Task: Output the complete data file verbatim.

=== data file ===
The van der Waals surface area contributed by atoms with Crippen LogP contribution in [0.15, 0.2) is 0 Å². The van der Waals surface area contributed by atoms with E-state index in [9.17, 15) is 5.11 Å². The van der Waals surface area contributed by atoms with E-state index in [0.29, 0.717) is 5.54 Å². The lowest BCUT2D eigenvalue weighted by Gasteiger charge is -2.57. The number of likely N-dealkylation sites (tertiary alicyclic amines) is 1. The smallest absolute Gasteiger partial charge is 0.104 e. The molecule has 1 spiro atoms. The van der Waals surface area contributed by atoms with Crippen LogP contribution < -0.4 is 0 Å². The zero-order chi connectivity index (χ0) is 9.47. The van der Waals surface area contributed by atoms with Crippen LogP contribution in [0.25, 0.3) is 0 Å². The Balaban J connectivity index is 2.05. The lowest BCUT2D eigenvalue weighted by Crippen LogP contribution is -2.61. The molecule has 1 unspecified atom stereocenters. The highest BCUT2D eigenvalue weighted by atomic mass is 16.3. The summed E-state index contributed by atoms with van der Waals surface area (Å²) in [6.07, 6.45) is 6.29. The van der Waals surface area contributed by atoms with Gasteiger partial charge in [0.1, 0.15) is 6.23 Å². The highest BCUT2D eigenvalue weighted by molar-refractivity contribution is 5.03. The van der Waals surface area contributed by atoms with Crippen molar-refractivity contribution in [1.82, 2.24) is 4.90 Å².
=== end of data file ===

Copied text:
The van der Waals surface area contributed by atoms with Crippen LogP contribution in [0.15, 0.2) is 0 Å². The van der Waals surface area contributed by atoms with E-state index in [9.17, 15) is 5.11 Å². The van der Waals surface area contributed by atoms with E-state index in [0.29, 0.717) is 5.54 Å². The lowest BCUT2D eigenvalue weighted by Gasteiger charge is -2.57. The number of likely N-dealkylation sites (tertiary alicyclic amines) is 1. The smallest absolute Gasteiger partial charge is 0.104 e. The molecule has 1 spiro atoms. The van der Waals surface area contributed by atoms with Crippen LogP contribution < -0.4 is 0 Å². The zero-order chi connectivity index (χ0) is 9.47. The van der Waals surface area contributed by atoms with Crippen LogP contribution in [0.25, 0.3) is 0 Å². The Balaban J connectivity index is 2.05. The lowest BCUT2D eigenvalue weighted by Crippen LogP contribution is -2.61. The molecule has 1 unspecified atom stereocenters. The highest BCUT2D eigenvalue weighted by atomic mass is 16.3. The summed E-state index contributed by atoms with van der Waals surface area (Å²) in [6.07, 6.45) is 6.29. The van der Waals surface area contributed by atoms with Gasteiger partial charge in [0.1, 0.15) is 6.23 Å². The highest BCUT2D eigenvalue weighted by molar-refractivity contribution is 5.03. The van der Waals surface area contributed by atoms with Crippen molar-refractivity contribution in [1.82, 2.24) is 4.90 Å².